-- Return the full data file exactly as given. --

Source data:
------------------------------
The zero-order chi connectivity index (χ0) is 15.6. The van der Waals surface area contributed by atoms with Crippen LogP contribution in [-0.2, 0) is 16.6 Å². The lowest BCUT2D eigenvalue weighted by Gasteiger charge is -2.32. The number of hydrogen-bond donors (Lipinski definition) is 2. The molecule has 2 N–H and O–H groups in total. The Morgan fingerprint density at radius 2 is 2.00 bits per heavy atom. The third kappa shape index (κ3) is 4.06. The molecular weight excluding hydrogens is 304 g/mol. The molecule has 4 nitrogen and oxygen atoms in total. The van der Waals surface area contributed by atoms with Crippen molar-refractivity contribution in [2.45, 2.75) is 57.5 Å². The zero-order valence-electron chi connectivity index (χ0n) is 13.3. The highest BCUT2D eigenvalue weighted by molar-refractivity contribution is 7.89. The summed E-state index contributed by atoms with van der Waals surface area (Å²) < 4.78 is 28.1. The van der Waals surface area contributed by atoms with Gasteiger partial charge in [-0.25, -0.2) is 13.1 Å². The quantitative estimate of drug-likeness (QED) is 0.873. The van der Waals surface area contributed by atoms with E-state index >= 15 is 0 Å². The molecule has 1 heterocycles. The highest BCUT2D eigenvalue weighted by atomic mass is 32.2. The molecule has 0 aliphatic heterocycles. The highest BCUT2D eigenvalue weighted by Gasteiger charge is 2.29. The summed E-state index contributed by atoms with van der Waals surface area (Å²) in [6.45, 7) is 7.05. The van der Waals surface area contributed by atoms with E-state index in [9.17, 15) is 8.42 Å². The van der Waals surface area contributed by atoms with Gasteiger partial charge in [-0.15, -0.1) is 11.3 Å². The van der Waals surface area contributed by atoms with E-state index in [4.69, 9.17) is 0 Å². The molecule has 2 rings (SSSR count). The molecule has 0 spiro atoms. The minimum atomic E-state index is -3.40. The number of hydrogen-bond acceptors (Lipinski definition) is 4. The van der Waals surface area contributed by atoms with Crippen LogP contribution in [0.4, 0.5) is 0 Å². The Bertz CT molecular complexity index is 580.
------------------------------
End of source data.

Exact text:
The zero-order chi connectivity index (χ0) is 15.6. The van der Waals surface area contributed by atoms with Crippen LogP contribution in [-0.2, 0) is 16.6 Å². The lowest BCUT2D eigenvalue weighted by Gasteiger charge is -2.32. The number of hydrogen-bond donors (Lipinski definition) is 2. The molecule has 2 N–H and O–H groups in total. The Morgan fingerprint density at radius 2 is 2.00 bits per heavy atom. The third kappa shape index (κ3) is 4.06. The molecular weight excluding hydrogens is 304 g/mol. The molecule has 4 nitrogen and oxygen atoms in total. The van der Waals surface area contributed by atoms with Crippen molar-refractivity contribution in [2.45, 2.75) is 57.5 Å². The zero-order valence-electron chi connectivity index (χ0n) is 13.3. The highest BCUT2D eigenvalue weighted by molar-refractivity contribution is 7.89. The summed E-state index contributed by atoms with van der Waals surface area (Å²) < 4.78 is 28.1. The van der Waals surface area contributed by atoms with Gasteiger partial charge in [-0.25, -0.2) is 13.1 Å². The quantitative estimate of drug-likeness (QED) is 0.873. The van der Waals surface area contributed by atoms with E-state index >= 15 is 0 Å². The molecule has 1 heterocycles. The highest BCUT2D eigenvalue weighted by atomic mass is 32.2. The molecule has 0 aliphatic heterocycles. The highest BCUT2D eigenvalue weighted by Gasteiger charge is 2.29. The summed E-state index contributed by atoms with van der Waals surface area (Å²) in [6.45, 7) is 7.05. The van der Waals surface area contributed by atoms with E-state index in [9.17, 15) is 8.42 Å². The van der Waals surface area contributed by atoms with Gasteiger partial charge in [-0.15, -0.1) is 11.3 Å². The van der Waals surface area contributed by atoms with E-state index in [4.69, 9.17) is 0 Å². The molecule has 2 rings (SSSR count). The molecule has 0 spiro atoms. The minimum atomic E-state index is -3.40. The number of hydrogen-bond acceptors (Lipinski definition) is 4. The van der Waals surface area contributed by atoms with Crippen LogP contribution in [0.4, 0.5) is 0 Å². The Bertz CT molecular complexity index is 580.